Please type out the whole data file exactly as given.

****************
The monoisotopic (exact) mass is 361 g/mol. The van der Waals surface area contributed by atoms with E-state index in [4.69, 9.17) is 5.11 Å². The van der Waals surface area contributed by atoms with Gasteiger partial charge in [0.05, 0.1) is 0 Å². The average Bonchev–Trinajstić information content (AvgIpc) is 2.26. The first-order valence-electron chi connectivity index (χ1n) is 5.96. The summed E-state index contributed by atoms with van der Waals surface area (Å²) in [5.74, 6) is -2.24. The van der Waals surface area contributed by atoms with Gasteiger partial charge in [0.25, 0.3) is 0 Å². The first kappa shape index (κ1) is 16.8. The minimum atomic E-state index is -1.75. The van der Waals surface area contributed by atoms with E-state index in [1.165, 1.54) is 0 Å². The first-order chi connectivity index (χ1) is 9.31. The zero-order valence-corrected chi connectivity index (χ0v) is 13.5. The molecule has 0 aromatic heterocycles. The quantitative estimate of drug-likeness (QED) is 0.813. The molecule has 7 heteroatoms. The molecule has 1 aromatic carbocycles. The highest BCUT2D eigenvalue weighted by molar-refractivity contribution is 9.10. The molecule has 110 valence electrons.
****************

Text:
The monoisotopic (exact) mass is 361 g/mol. The van der Waals surface area contributed by atoms with E-state index in [4.69, 9.17) is 5.11 Å². The van der Waals surface area contributed by atoms with Gasteiger partial charge in [0.05, 0.1) is 0 Å². The average Bonchev–Trinajstić information content (AvgIpc) is 2.26. The first-order valence-electron chi connectivity index (χ1n) is 5.96. The summed E-state index contributed by atoms with van der Waals surface area (Å²) in [5.74, 6) is -2.24. The van der Waals surface area contributed by atoms with Gasteiger partial charge in [0.25, 0.3) is 0 Å². The first kappa shape index (κ1) is 16.8. The minimum atomic E-state index is -1.75. The van der Waals surface area contributed by atoms with E-state index in [1.165, 1.54) is 0 Å². The first-order chi connectivity index (χ1) is 9.31. The zero-order valence-corrected chi connectivity index (χ0v) is 13.5. The molecule has 0 aromatic heterocycles. The quantitative estimate of drug-likeness (QED) is 0.813. The molecule has 7 heteroatoms. The molecule has 1 aromatic carbocycles. The highest BCUT2D eigenvalue weighted by molar-refractivity contribution is 9.10. The molecule has 110 valence electrons.